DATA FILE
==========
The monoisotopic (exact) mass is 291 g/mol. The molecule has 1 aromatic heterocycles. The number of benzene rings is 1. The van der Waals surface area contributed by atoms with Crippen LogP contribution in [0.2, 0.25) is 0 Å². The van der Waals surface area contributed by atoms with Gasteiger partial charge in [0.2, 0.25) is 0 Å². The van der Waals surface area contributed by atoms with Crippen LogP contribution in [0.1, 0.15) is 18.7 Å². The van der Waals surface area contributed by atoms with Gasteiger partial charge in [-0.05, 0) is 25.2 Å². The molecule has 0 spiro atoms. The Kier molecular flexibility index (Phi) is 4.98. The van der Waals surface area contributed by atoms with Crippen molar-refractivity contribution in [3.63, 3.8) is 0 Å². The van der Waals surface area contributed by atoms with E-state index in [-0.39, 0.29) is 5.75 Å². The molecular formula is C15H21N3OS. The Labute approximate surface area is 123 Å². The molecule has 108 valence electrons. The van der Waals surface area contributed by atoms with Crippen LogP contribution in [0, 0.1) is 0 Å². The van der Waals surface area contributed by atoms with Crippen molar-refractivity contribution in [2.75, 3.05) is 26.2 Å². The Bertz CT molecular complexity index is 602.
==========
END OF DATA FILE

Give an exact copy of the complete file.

The monoisotopic (exact) mass is 291 g/mol. The molecule has 1 aromatic heterocycles. The number of benzene rings is 1. The van der Waals surface area contributed by atoms with Crippen LogP contribution in [0.2, 0.25) is 0 Å². The van der Waals surface area contributed by atoms with Gasteiger partial charge in [0.2, 0.25) is 0 Å². The van der Waals surface area contributed by atoms with Crippen LogP contribution in [0.1, 0.15) is 18.7 Å². The van der Waals surface area contributed by atoms with Gasteiger partial charge in [-0.05, 0) is 25.2 Å². The molecule has 0 spiro atoms. The Kier molecular flexibility index (Phi) is 4.98. The van der Waals surface area contributed by atoms with Crippen molar-refractivity contribution in [3.63, 3.8) is 0 Å². The van der Waals surface area contributed by atoms with E-state index in [-0.39, 0.29) is 5.75 Å². The molecular formula is C15H21N3OS. The Labute approximate surface area is 123 Å². The molecule has 108 valence electrons. The van der Waals surface area contributed by atoms with Crippen LogP contribution in [0, 0.1) is 0 Å². The van der Waals surface area contributed by atoms with Crippen molar-refractivity contribution in [2.75, 3.05) is 26.2 Å². The Bertz CT molecular complexity index is 602.